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British identity
06.03.2013, 13:39

Introduction.

Lesson 1: The UK formation.

Why British not English?

Many foreigners say 'England' and 'English' when they mean 'Britain', or the 'UK', and 'British'. This is very annoying for the 5 million people who live in Scotland, the 2.8 million in Wales and 1.6 million in Northern Ireland who are certainly not English. (46 million people live in England.) However, the people from Scotland, Wales, Northern Ireland and England are all British. So what is the difference between the names 'Great Britain' and 'the United Kingdom' - and what about 'the British Isles'?

The United Kingdom

This is an abbreviation of 'the United Kingdom of Great Britain and Northern Ireland'. It is often further abbreviated to 'UK', and is the political name of the country which is made up of England, Scotland, Wales and Northern Ireland (sometimes known as Ulster). Several islands off the British coast are also part of the United Kingdom (for example, the Isle of Wight, the Orkneys, Hebrides and Shetlands, and the Isles of Scilly), although the Channel Islands and the Isle of Man are not. However, all these islands do recognize the Queen.

Great Britain

This is the name of the island which is made up of England, Scotland and Wales and so, strictly speaking, it does not include Northern Ireland. The origin of the word 'Great' is a reference to size, because in many European languages the words for Britain and Brittany in France are the same. In fact, it was the French who first talked about Grande Bretagne! In everyday speech 'Britain' is used to mean the United Kingdom.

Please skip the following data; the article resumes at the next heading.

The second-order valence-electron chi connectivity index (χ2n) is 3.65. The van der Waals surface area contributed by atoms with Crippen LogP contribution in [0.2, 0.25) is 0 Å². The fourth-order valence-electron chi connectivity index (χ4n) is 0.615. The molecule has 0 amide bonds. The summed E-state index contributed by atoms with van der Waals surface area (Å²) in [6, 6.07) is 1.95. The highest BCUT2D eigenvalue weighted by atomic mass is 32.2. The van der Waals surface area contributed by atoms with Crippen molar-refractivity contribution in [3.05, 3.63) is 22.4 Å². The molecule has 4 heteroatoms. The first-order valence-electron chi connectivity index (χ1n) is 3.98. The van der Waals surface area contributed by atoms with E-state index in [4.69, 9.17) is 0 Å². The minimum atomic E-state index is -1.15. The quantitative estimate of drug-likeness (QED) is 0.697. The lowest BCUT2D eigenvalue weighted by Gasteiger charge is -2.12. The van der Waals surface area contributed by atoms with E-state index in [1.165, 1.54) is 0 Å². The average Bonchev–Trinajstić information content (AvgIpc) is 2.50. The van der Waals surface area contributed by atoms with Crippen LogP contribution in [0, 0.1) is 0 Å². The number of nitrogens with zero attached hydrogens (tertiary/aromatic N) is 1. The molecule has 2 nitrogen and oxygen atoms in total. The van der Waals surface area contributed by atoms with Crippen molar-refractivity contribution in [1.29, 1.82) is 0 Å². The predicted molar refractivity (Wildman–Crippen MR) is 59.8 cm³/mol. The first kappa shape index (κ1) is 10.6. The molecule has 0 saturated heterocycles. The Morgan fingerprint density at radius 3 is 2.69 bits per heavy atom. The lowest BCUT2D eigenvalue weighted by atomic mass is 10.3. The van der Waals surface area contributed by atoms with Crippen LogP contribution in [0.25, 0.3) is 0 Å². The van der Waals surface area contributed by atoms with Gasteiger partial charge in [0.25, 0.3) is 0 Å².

The British Isles

This is the geographical name that refers to all the islands off the north west coast of the European continent: Great Britain, the whole of Ireland (Northern and Southern), the Channel Islands and the Isle of Man. But it is important to remember that Southern Ireland - that is the Republic of Ireland (also called 'Eire') - is completely independent. So you can see that 'The United Kingdom' is the correct name to use if you are referring to the country in a political, rather than in a geographical way. 'British' refers to people from the UK, Great Britain or the British Isles in general.

How was the United Kingdom formed?

This took centuries, and a lot of armed struggle was involved. In the 15th century, a Welsh prince, Henry Tudor, became King Henry VII of England. Then his son, King Henry VIII, united England and Wales under one Parliament in 1536. In Scotland a similar thing happened. The King of Scotland inherited the crown of England and Wales in 1603, 50 he became King James I of England and Wales and King James VI of Scotland. The Parliaments of England, Wales and Scotland were united a century later in 1707. The Scottish and Welsh are proud and independent people. In recent years there have been attempts at devolution in the two countries, particularly in Scotland where the Scottish Nationalist Party was very strong for a while. However, in a referendum in 1979 the Welsh rejected devolution and in 1979 the Scots did the same. So it seems that most Welsh and Scottish people are happy to form part of the UK even though they sometimes complain that they are dominated by England, and particularly by London.

The whole of Ireland was unit The Union Jacked with Great Britain from 1801 up until 1922. In that year the independent Republic of Ireland was formed in the South, while Northern Ireland became part of the United Kingdom of Great Britain and Northern Ireland. The flag of the United Kingdom, known as the Union Jack, is made up of three crosses. The upright red cross is the cross of St George, the patron saint of England. The white diagonal cross (with the arms going into the corners) is the cross of St Andrew, the patron saint of Scotland. The red diagonal cross is the cross of St Patrick, the patron saint of Ireland. St David is the patron saint of Wales.  The national anthem of the United Kingdom is 'God Save the Queen'.

Category: 10 grade | Added by: Ludmila
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